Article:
3 Ways to Make Filing Next Year’s Tax Return Less Taxing

By Jeffery Levine, IRA Technical Expert  

Follow Me on Twitter: @IRAGuru4EdSlott

April 16th is here. The blossoms are budding on the trees, the birds are beginning to chirp and, of course, CPAs and tax preparers everywhere are coming out of a 2 ½ month hibernation. Tax season is officially over. With that in mind, taxes may be the last thing you want to talk about right now, but with the sting of this year’s tax season still fresh, now’s the time to start thinking about a few easy steps to help make next year’s tax season a little less… well… taxing! Here are three such steps you might want to consider. 

1. Plan Ahead for Next Year and Beyond                                                                                    
If you weren’t happy with your 2013 tax bill, the best way to make sure you don’t feel the same way again next year is by planning ahead. Here’s the rub in a nut shell, tax planning and tax preparation are not the same thing. Tax preparation tallies up your income, deductions, exemptions, credits, etc. and calculates the amount of tax you owe. That’s not to say it’s not valuable, but theoretically it should not change your tax liability, it should just report your taxes accurately and properly. Tax planning, on the other hand, can help you change your tax liability, but generally only prospectively, that is to say, in the future. Common tax planning strategies include tax loss harvesting, investing in assets that have tax-favorable characteristics, retirement plan contributions and Roth conversions (caution – Roth conversions will generally increase your tax bill for next year, but could reduce it for the long-term).

2. Make Estimated Tax Payments
The shock of a large tax bill is often hard to swallow. One way to soften this blow is by making estimated tax payments throughout the year or by increasing withholdings from your salary, pension or other eligible sources. In addition to being more palatable than one giant lump-sum tax payment in April, doing so may actually help you lower your overall tax bill by avoiding estimated tax penalties. While this may lead to you overpaying your taxes, it can be worth it. Now there are many articles that discuss why overpaying your taxes throughout the year and getting a refund is bad, and they generally have a very valid dollars and cents argument. There’s no financial benefit to overpaying your taxes throughout the year because Uncle Sam does not give you any interest on those amounts. However, not everything is always a dollars and cents issue. For many people, paying in smaller amounts each month is simply easier to stomach than a giant check in April made out to their least favorite Uncle. If the end result is an overpayment, a refund check isn’t the worst thing in the world, even if it was an interest-free loan to the government.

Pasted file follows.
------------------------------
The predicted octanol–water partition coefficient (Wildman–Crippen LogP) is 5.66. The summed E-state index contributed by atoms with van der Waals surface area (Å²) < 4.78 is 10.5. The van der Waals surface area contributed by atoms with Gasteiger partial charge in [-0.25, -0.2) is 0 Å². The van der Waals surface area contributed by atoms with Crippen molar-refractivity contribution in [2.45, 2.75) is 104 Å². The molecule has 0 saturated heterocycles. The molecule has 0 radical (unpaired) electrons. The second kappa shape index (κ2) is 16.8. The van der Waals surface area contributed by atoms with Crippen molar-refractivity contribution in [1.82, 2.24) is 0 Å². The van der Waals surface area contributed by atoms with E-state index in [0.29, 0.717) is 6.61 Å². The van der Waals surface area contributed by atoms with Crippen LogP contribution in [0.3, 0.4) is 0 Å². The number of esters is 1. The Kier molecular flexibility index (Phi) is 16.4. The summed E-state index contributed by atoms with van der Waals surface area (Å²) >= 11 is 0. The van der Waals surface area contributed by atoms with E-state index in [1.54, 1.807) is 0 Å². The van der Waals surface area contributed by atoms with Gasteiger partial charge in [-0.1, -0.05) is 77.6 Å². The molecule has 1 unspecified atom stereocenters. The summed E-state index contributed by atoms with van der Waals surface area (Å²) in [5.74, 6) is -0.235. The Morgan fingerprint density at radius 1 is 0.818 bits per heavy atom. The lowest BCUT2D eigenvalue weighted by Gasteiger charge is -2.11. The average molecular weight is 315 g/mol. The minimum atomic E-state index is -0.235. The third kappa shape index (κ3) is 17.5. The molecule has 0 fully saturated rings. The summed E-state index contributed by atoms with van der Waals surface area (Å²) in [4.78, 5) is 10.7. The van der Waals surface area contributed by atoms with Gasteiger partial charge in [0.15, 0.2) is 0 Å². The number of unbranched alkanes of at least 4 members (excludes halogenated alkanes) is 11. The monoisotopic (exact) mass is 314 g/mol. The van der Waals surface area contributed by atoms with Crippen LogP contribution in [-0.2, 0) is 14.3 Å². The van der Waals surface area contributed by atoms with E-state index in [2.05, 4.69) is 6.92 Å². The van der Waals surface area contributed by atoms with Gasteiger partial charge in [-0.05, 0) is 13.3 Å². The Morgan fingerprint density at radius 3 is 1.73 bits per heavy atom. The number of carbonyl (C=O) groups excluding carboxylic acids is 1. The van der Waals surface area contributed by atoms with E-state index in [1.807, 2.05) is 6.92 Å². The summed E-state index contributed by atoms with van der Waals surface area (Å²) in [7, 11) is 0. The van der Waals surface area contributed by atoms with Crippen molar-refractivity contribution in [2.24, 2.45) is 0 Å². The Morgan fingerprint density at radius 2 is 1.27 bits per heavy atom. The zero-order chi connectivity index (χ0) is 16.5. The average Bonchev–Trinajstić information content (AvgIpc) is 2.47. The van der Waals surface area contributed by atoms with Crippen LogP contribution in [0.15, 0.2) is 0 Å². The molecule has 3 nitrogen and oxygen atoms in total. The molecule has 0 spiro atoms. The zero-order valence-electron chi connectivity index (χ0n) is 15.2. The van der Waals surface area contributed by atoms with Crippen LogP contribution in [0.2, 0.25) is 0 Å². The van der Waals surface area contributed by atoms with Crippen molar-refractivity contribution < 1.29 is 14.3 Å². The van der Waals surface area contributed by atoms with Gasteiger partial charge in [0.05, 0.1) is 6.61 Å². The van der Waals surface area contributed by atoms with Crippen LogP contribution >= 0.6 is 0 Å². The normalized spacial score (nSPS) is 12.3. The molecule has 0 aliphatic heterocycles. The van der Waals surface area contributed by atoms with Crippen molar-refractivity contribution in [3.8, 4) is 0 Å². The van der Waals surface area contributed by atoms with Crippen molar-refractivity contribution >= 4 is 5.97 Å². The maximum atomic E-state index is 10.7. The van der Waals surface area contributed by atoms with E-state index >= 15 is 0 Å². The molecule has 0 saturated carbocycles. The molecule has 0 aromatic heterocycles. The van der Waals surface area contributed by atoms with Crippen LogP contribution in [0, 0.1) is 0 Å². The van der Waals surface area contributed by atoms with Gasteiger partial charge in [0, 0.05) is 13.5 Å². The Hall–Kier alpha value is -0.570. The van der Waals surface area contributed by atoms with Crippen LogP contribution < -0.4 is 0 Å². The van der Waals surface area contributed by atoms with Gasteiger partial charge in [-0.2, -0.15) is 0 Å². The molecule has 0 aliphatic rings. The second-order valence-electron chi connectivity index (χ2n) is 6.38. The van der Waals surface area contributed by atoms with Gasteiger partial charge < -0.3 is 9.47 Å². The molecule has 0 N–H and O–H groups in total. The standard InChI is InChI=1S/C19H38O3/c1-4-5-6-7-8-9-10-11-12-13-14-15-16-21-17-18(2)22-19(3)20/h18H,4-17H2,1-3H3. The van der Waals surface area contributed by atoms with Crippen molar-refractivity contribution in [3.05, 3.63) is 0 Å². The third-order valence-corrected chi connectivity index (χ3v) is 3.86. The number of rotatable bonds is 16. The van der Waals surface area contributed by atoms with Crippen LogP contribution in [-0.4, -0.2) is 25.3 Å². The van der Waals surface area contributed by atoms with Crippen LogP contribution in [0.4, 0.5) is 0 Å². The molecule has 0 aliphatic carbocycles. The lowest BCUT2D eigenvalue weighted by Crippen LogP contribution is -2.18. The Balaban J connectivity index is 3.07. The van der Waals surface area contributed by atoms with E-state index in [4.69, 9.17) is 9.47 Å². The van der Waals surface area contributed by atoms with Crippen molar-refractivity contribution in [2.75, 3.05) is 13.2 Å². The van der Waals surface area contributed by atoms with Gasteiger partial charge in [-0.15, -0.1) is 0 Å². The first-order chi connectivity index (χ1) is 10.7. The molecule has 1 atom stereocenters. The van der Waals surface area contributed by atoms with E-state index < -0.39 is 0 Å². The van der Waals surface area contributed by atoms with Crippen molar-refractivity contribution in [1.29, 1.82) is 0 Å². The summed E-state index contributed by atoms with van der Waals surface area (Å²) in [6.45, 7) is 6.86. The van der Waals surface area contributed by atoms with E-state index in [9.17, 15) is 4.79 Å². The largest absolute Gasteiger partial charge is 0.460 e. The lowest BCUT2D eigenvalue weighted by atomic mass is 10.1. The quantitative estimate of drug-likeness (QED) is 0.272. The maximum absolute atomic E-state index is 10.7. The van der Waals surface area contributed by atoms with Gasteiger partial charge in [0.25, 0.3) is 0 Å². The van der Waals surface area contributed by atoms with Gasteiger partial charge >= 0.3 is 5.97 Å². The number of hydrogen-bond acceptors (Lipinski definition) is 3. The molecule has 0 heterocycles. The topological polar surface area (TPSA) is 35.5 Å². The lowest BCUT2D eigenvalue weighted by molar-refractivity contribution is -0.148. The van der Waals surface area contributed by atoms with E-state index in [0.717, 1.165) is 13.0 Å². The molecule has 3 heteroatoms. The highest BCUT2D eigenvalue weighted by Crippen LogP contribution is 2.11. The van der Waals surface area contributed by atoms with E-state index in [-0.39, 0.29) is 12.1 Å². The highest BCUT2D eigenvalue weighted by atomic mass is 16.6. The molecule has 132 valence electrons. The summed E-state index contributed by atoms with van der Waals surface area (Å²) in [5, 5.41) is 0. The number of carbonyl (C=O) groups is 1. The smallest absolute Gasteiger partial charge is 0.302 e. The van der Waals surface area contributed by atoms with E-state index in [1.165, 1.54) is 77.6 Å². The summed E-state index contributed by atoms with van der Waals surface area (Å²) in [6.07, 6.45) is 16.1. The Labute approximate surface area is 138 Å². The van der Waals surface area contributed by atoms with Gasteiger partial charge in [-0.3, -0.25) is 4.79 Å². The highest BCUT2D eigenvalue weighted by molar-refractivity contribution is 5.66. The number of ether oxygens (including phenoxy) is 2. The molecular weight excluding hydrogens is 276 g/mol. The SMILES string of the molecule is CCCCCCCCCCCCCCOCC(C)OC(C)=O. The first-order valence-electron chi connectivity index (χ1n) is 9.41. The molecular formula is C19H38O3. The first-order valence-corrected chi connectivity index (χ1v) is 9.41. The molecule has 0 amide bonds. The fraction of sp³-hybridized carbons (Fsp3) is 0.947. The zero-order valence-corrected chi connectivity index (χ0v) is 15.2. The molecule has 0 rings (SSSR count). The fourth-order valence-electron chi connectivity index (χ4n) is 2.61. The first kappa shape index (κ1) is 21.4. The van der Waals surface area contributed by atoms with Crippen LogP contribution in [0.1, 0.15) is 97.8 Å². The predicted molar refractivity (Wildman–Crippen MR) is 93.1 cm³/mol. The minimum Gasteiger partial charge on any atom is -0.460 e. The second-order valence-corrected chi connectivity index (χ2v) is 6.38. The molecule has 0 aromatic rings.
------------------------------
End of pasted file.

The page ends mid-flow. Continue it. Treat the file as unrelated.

3. Keep Better Records
Time and time again, those with better records pay less tax. It’s best to start your new and improved system of tax organization at the beginning of the year for obvious reasons, but without any real motivation, sometimes that just isn’t a reality. Now that you’ve just filed your taxes though, that motivation is probably at an all-time high for the year. Think about it, wouldn’t filing those taxes have been easier if you had better records and were more organized. If someone else prepares your taxes, organization can save you not just time, but money. If you have your ducks in a row, that means less time your CPA or tax preparer needs to spend digging for info, which should mean a lower rate to prepare your return. So at the very least here’s what to do for the rest of this year… every time you get anything tax-related, throw it in a folder. Even if that folder, itself, is not organized, at least all your info will be in one place. That’s a good starting point and one that is sure to save you at least a few headaches.

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